WHAT IS IT? The RJ Wing seat cover is the result of a collaboration between seven-time AMA National Champion Rick Johnson and Guts Racing. Rick came up with the design while working with Blake Baggett in 2016. When Blake was at factory Suzuki, he suffered a hand injury that made it difficult to hold on. To work around the injury, Rick Johnson suggested that Blake use his legs more to control the bike. Guts added foam inserts to each side of their seat cover that bulged out for better knee contact.
WHAT’S IT COST? $149.90 (seat cover), $349.90 (complete seat).
CONTACT? www.gutsracing.com or (530) 642-9118.
WHAT STANDS OUT? Here’s a list of things that stand out with the Guts Racing RJ Wing seat cover.
(1) Concept. Originally, Rick Johnson proposed the idea of creating a wider seat foam to give Blake Baggett more leverage for gripping the bike. Guts Racing simplified this idea, making it more cost-effective for the end user. The Wing seat uses the standard Guts ribbed gripper seat cover with 1-inch inserts on each side. The inserts use Guts’ ultra-lightweight Phantom foam, and they’re sewn into the seat cover, requiring no extra work on install.
(2) History. Although this seat cover first came on the market in 2016, it’s still relatively new in the motocross world. The RJ Wing seat has gotten the most press on Dean Wilson’s Rockstar Husqvarna bike. Dean first tried the seat in 2017 and has been running it ever since. Michael Mosiman also used this seat during his time with the Husqvarna team before moving to GasGas.
(3) Performance. Stock seat covers are low on traction, meaning that when you hit the throttle, you slide back on the seat. When this happens, your arms must pull your body back into the correct position. This results in arm pump and fatigue. The RJ Wing seat is a gripper seat on steroids. Once you mentally adjust to having 1-inch spacers between you and the bike, you find that it is significantly easier to grip while standing up. This cover worked best for our taller and heavier riders because they’re the ones who have a harder time gripping onto the bike. Extra weight and height mean more mass that has to be pulled forward. Many riders add grip tape to their number plates and frames, but grip tape can’t match the Guts Wing seat cover.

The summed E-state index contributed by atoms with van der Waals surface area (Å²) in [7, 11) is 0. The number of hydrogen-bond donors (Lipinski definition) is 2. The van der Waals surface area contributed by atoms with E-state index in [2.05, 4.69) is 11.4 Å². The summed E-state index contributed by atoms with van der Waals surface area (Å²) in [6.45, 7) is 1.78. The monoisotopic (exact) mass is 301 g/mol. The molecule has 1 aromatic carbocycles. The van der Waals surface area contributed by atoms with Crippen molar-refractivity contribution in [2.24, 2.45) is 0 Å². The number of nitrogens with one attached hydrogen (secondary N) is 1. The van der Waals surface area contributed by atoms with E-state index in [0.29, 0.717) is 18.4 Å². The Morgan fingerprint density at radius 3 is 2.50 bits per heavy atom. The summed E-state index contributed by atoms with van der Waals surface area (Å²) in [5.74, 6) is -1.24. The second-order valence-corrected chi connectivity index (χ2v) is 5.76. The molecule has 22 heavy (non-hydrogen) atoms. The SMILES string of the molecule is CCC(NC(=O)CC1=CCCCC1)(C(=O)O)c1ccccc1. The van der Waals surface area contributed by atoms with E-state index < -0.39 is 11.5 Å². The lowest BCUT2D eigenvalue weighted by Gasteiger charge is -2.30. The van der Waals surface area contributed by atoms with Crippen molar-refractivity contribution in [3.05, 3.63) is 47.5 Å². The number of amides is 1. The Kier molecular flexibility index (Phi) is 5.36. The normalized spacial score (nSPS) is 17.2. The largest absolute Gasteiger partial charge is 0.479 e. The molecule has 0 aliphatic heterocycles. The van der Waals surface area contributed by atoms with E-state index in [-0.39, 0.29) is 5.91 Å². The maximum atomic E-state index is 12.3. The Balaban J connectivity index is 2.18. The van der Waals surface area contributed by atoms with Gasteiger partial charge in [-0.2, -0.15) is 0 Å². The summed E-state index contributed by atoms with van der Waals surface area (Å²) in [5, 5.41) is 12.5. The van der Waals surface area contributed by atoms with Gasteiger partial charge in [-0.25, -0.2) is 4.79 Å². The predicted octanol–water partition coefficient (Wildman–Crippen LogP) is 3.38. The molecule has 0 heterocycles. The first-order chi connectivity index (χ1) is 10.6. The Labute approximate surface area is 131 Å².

(4) Durability. When new, the foam wings are strong. As expected, the foam breaks down over time with your knee gripping onto the bike and the foam inserts becoming softer yet still very effective.
(5) Installation. Guts Racing’s seat covers are relatively easy to install for two reasons. First, the Guts covers have an elastic band along the edges that directly mounts to the seat base. Unlike other brands, you don’t have excess material to trim off after installing. Simply staple the elastic band to the plastic seat base. Second, Guts Racing cuts its vinyl gripper seat material vertically, rather than horizontally, to improve installation. Other brands cut their material horizontally because it’s a smart way to get more raw material out of each roll of fabric. Guts goes the expensive route because vinyl material that is cut lengthwise is easier to stretch over a long motorcycle seat during install.
(6) Options. Currently, the RJ Wing seat cover is only available in black, but Guts plans to add some color options in 2022. Guts offers five different seat-foam height options.
WHAT’S THE SQUAWK? Two downsides. (1) It takes a session or two to learn how to grip the bike with the wings. At first, we had duck feet on the pegs. (2) The seat looks odd with 1-inch humps on each side.
MXA’s Josh Mosiman used the Guts Racing RJ Wing seat at the 2021 Hangtown National while racing a stock KTM 450SXF. Read the full story about it here.
MXA RATING: The pros of the RJ Wing seat are that it lessens arm pump, delivers better grip and saves energy. Grip tape and gripper seat covers work well, but the Wing seat increases grip tenfold. If you ever find yourself wishing it were easier to hang onto your motorcycle, this seat cover will help.